The painting was said in 1892 to have been at Strawberry Hill [7] but this must be a confusion with the sketch. NPG 926 was sold at Christie's, 7 May 1796, lot 100. It should be distinguished from an old oil copy which was sold earlier the same year at Christie's, 5 February 1796, lot 99, anonymous property: 'Hogarth ... A prison with a great variety of portraits, Undoubted by'. The lot fetched ten guineas; neither buyer nor seller are named. (See Provenance.) The following references probably all apply to this copy: it is likely to have been that engraved by T. Cook 1803, when owned by R. Ray who had bought it at Christie's a few years earlier. [8] Nichols in 1817 regarded Ray's version as a copy. [9] It was sold again at Christie's, H. B. Ray sale, 4 June 1856, bought Clarke. It next appears in the possession of W. P. Boxall, who, by 1892, had had it 'many years', giving the dimensions as approximately 26 x 32 in. Finally, this is likely to be the copy last seen at Christie's, 11 February 1949, lot 127, the dimensions then given as '24 x 39 inches' (actually 24 x 29). Though this copy was said to include an extra figure - the warder seen from behind, extreme left, who also appears in the engraving - the recent cleaning of NPG 926 revealed that it also contains this figure.

Early references
Contemporary references by Vertue and Hogarth may help to establish the original. Vertue notes, probably not long after January 1730, 'also another piece the representation of the Gentlemen of the Committee of the House of Commons. to the jayles. setting upon the examination of those malefactors. well painted & their likeness is observd truly ...' He goes on to mention 'many other family pieces, & conversations consisting of many figures. done with great spirit a lively invention & universal agreeableness'. [10] 'An/Account' in Hogarth's hand 'taken January the first 1731/of all ye Pictures that Remain unfinnshd/...’ includes: [11]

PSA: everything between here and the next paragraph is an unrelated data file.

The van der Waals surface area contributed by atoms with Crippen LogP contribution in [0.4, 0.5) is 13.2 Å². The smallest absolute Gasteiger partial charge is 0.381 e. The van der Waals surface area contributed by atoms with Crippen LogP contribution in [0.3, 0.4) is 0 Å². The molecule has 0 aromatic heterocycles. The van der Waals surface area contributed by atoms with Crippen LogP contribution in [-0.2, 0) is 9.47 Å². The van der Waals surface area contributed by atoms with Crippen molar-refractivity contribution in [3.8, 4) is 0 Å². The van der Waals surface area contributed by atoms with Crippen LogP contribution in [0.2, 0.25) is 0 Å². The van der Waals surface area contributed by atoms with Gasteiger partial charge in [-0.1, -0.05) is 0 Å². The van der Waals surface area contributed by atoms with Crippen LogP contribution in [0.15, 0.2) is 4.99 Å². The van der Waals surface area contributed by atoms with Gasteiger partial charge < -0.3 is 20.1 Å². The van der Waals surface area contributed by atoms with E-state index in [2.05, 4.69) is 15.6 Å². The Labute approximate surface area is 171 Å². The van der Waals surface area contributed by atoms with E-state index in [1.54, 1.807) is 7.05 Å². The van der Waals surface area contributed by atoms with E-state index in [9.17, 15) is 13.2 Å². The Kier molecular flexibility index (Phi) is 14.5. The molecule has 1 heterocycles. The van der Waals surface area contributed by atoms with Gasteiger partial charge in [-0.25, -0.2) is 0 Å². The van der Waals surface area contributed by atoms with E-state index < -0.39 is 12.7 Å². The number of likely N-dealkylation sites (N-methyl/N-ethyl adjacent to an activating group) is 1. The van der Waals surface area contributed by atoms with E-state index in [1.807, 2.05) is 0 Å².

the Committy of the house
of Commons
Sr Archibald
Grant
half Paymt
Rec'd
Novbr the 5th
the Beggars OperaDo1729


Neither reference has as yet been firmly connected with extant pictures. Vertue's comment, presumably after a visit to the studio, suggests something far enough advanced to contain likenesses, rather than the Walpole sketch which detailed the faces of only the three principal participants. It also suggests a work of quality. As to Hogarth's note, Sir Archibald Grant, 2nd Bart of Monymusk (1696-1778), was one of the Committee. The pictures would no doubt have been ordered when half payment was made 5 November 1729, but they are not at Monymusk. They were perhaps never claimed by Grant, who was declared bankrupt and expelled from the House in May 1732 after the exposure of the Charitable Corporation. [12] The Beggars Opera is now in the Tate, but there is some uncertainty whether NPG 926 is the ‘Committy' ordered by Grant.